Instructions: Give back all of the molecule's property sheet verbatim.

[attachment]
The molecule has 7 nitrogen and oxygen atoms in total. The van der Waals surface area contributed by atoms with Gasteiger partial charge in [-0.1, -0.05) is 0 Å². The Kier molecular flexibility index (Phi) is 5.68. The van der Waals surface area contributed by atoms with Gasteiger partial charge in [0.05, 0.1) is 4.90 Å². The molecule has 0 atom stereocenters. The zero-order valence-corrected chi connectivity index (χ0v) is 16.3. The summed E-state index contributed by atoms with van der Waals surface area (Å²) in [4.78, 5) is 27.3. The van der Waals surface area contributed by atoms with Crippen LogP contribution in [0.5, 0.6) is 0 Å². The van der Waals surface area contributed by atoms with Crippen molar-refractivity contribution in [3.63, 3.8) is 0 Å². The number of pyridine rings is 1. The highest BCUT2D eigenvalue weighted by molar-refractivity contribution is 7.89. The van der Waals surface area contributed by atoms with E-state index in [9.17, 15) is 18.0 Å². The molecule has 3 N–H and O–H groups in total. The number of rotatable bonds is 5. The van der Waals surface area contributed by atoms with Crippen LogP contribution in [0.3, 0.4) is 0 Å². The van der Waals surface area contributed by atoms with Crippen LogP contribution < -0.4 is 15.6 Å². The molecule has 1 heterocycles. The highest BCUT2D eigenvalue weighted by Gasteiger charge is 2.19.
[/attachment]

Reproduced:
The molecule has 7 nitrogen and oxygen atoms in total. The van der Waals surface area contributed by atoms with Gasteiger partial charge in [-0.1, -0.05) is 0 Å². The Kier molecular flexibility index (Phi) is 5.68. The van der Waals surface area contributed by atoms with Gasteiger partial charge in [0.05, 0.1) is 4.90 Å². The molecule has 0 atom stereocenters. The zero-order valence-corrected chi connectivity index (χ0v) is 16.3. The summed E-state index contributed by atoms with van der Waals surface area (Å²) in [4.78, 5) is 27.3. The van der Waals surface area contributed by atoms with Crippen LogP contribution in [0.5, 0.6) is 0 Å². The van der Waals surface area contributed by atoms with Crippen molar-refractivity contribution in [3.63, 3.8) is 0 Å². The number of pyridine rings is 1. The highest BCUT2D eigenvalue weighted by molar-refractivity contribution is 7.89. The van der Waals surface area contributed by atoms with E-state index in [9.17, 15) is 18.0 Å². The molecule has 3 N–H and O–H groups in total. The number of rotatable bonds is 5. The van der Waals surface area contributed by atoms with Crippen LogP contribution in [0.3, 0.4) is 0 Å². The van der Waals surface area contributed by atoms with Crippen LogP contribution < -0.4 is 15.6 Å². The molecule has 1 heterocycles. The highest BCUT2D eigenvalue weighted by Gasteiger charge is 2.19.